to prospects, and narrow it further to fewer qualified prospects.
PREPARE FOR SALES CALLS
Preparation means the salespeople find out more about their
qualified prospect and, if necessary, make certain they know the
benefits of their product. Once preparations are made, they plan an
approach or initial contact to the qualified prospect. The goals of
the approach are to learn more about the customer's needs, gain
attention, and stimulate interest. The most foolproof way to get
prospects' attention and interest is to have a potential solution for
During the approach, salespeople ask questions and gather
information from the potential customer. Some salespeople
establish rapport in a friendly manner, use a pleasant voice, and
offer an opportunity to chat before getting down to business.
The sales presentation communicates information to customers,
with the goal of stimulating further interest. The traditional
approach is for salespeople to describe and demonstrate specific
product attributes and to explain how they can benefit the prospect.
In addition, value-oriented selling requires that communication flow
in both directions. Salespeople often begin a presentation with
open-ended questions that help uncover information about
prospects' wants and needs. Salespeople can help build long-term
relationships, rather than merely completing a single sale, by
identifying not only how a particular product can help, but also how
the organization could work with its clients.
TYPES OF PRESENTATIONS
In a stimulus-response presentation, salespeople try to offer the
appropriate information (stimulus) at the right time to get the
customer to buy (response). One form of stimulus-response
presentation is suggestive selling, in which salespeople ask
customers if they would like particular information.
The formula selling presentation is somewhat more rigid, based on
the idea that product information must be provided in a thorough,
lockstep format. Although the sales information is conveyed
sequentially, good salespeople are flexible enough to answer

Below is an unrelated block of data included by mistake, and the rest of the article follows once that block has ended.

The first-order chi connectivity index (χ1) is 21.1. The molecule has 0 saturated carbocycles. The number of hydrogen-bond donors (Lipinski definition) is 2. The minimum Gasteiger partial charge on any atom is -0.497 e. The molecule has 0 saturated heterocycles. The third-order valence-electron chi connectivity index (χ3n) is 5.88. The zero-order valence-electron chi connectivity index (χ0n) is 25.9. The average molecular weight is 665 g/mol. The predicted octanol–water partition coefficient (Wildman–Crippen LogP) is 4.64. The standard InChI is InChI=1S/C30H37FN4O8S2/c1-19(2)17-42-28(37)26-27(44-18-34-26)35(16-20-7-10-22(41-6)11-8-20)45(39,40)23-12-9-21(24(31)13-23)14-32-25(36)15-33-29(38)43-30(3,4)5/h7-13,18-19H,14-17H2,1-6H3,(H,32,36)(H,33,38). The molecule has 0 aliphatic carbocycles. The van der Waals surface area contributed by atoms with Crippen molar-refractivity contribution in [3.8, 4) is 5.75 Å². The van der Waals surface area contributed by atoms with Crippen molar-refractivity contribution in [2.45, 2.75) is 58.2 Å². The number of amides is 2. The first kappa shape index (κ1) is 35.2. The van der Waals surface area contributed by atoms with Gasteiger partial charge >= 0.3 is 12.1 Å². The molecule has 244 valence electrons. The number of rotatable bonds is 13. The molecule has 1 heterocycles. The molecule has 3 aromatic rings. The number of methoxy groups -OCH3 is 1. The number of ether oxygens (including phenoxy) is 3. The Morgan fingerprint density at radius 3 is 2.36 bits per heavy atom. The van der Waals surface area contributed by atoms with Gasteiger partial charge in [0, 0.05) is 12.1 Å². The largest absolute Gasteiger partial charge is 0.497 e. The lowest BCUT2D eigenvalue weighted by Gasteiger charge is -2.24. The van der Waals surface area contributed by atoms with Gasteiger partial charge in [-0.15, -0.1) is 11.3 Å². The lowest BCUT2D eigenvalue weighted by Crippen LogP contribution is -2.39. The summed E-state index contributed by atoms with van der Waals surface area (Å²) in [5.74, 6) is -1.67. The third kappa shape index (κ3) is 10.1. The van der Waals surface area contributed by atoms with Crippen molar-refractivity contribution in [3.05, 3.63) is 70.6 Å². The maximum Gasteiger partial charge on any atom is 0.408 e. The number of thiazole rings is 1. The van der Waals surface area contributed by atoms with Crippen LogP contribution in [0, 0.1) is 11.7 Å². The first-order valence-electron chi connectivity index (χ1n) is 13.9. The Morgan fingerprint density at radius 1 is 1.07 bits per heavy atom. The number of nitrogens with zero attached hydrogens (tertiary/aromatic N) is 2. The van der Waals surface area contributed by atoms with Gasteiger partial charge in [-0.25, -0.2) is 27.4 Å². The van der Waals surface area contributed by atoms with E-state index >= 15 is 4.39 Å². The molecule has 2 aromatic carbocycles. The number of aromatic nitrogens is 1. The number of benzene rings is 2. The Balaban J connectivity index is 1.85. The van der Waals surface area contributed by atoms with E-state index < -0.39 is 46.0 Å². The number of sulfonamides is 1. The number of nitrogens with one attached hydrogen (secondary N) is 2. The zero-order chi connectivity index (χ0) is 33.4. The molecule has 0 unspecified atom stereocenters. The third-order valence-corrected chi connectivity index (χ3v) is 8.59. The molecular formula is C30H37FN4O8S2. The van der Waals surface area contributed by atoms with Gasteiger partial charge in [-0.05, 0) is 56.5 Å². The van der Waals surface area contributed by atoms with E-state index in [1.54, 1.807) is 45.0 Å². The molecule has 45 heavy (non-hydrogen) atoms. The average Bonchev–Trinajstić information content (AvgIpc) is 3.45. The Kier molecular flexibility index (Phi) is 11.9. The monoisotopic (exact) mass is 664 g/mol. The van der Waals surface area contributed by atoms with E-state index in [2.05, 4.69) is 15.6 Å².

questions or stop during the presentation to explain product features
that customers don't understand. An important feature of this type
of presentation is that it reduces the risk of omitting important
The need-satisfaction presentation emphasizes asking questions
and listening to customers' answers in order to nail down their
needs and desires. Once salespeople have identified these, they
present the benefits of their products or organizations and how
these can satisfy needs and solve problems.
In the sales situation, objections are prospects' reasons for not
making purchases. Objections are based on costs, benefits, or both.
They also may occur because prospects do not see a need or want
Skilled salespeople know when objections are valid and show
respect for prospects' wishes by backing off; perhaps that prospect
will become a customer in the future. But the same salespeople also
recognize when objections become an opportunity to further
showcase the product's benefits. For instance, if prospects compare
the salesperson's products unfavorably with the competition,
salespeople can show ways in which they are better suited to the
prospects' needs. Salespeople can explain how a weakness in a
product is outweighed by other strengths.
BUILD LONG-TERM RELATIONSHIPS
In relationship marketing, the closing is not the end of a sale.
Instead, value-driven salespeople continue building long-term
relationships with customers. Relationship-building activities,
including follow-up sales calls, are geared toward making sure
customers are satisfied with their purchases. Effective follow-up
contributes to a customer's evaluation that an exchange (purchase)
was beneficial and delivered value. Customers who make such
evaluations about an exchange are more likely to become repeat
from Marketing - Creating Value for Customers
by Gilbert A. Churchill, Jr. and J.Paul Peter